US Congress Sends $19 Billion Relief Bill To President Trump - TNBC USA

The US Congress after months of delays to finally pass $19.1 billion relief package to assist victims of wildfires, flooding, and hurricanes that have destroyed communities from Puerto Rico to California.

After a week-long break, the House of Representatives is back in the session, easily passed the measure and sent it to the US President, expected to sign into law.

The package will also fund the rural community assistance, infrastructure development, and disaster damage mitigation in the United States island territory of Puerto Rico, and other states like Florida, California, South Carolina, North Carolina, Texas, and Iowa.  

It offers some $3 billion to farmers who have lost crops because of natural disasters.

The titled vote of 354 to 58 belied the months of argument over disaster relief.

Last month, President Trump has weighted to express criticism about funding earmarked for Puerto Rico.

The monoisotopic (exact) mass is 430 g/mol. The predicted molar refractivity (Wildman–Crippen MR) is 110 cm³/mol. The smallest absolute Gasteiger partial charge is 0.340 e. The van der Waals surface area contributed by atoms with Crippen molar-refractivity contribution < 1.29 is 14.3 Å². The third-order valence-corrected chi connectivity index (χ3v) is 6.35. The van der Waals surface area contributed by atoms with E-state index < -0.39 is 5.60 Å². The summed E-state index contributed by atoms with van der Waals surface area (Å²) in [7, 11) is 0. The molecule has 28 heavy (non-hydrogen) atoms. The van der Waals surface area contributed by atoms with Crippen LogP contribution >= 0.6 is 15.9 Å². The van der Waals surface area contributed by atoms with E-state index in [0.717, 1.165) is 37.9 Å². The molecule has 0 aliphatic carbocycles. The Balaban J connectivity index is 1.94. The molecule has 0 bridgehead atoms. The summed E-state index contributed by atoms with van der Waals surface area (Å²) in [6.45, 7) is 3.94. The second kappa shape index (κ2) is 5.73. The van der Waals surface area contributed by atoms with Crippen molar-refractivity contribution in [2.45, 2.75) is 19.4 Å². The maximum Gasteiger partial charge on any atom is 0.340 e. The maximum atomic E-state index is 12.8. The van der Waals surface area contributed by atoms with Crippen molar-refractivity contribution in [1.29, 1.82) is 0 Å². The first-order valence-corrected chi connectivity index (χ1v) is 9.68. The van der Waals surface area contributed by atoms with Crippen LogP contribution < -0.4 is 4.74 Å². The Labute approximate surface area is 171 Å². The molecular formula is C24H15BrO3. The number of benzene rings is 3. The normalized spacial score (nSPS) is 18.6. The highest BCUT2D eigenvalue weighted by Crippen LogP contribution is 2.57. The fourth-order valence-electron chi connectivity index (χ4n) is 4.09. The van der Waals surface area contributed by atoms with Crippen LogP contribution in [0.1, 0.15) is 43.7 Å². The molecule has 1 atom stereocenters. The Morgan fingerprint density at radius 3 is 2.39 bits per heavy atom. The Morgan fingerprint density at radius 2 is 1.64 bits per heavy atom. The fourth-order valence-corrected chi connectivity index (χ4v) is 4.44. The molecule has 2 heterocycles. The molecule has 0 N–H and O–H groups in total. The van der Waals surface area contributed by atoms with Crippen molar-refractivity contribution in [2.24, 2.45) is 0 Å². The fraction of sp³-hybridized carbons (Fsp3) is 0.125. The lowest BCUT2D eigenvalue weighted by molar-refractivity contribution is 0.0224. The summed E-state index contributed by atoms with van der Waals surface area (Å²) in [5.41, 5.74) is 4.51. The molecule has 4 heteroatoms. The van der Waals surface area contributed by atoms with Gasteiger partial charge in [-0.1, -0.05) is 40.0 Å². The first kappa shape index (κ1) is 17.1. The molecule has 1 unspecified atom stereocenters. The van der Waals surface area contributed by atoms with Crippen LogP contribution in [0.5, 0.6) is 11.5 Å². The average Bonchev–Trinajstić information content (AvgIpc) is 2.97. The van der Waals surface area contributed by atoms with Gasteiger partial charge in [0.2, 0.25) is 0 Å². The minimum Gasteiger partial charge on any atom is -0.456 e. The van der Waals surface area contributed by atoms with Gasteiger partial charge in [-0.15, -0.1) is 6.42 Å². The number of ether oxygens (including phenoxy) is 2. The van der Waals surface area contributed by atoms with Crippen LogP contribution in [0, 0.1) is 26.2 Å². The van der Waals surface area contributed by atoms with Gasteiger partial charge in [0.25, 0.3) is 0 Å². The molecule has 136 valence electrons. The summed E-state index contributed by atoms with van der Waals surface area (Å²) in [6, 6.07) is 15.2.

But after a deal was rebel between Democratic and Republican leaders, the White House has signal President Trump was desperate to sign the measure – even though it didn’t include $4.5 billion that the US President and other Republicans wanted for border security, including the wall construction along the United States border with Mexico.

Last month, the disaster relief has cleared the Senate. House Democratic leaders had desired to push it through consent, without recorded vote, before the interval, but Republican objected to the exercise on three different occasions.  

House Appropriations Committee Chairperson Nita Lowey said, “I am pleased that we have finally rejected the political stunts & grandstanding that have made it difficult to deliver much-needed relief to Americans struck by recent natural disasters.”

Despite funds allocated to Puerto Rico, the Island is still suffering from two hurricanes, which hit in 2017, took the lives of 3000 people and totally damaged the infrastructure of the island.

Senator Richard Shelby, a Republican who assisted shepherd the bill through the Senate, claims that the measure took “longer than I’ve ever heard” to pass.

“A lot of people waited too long” for relief, he added, “I don’t think it was our best show.”

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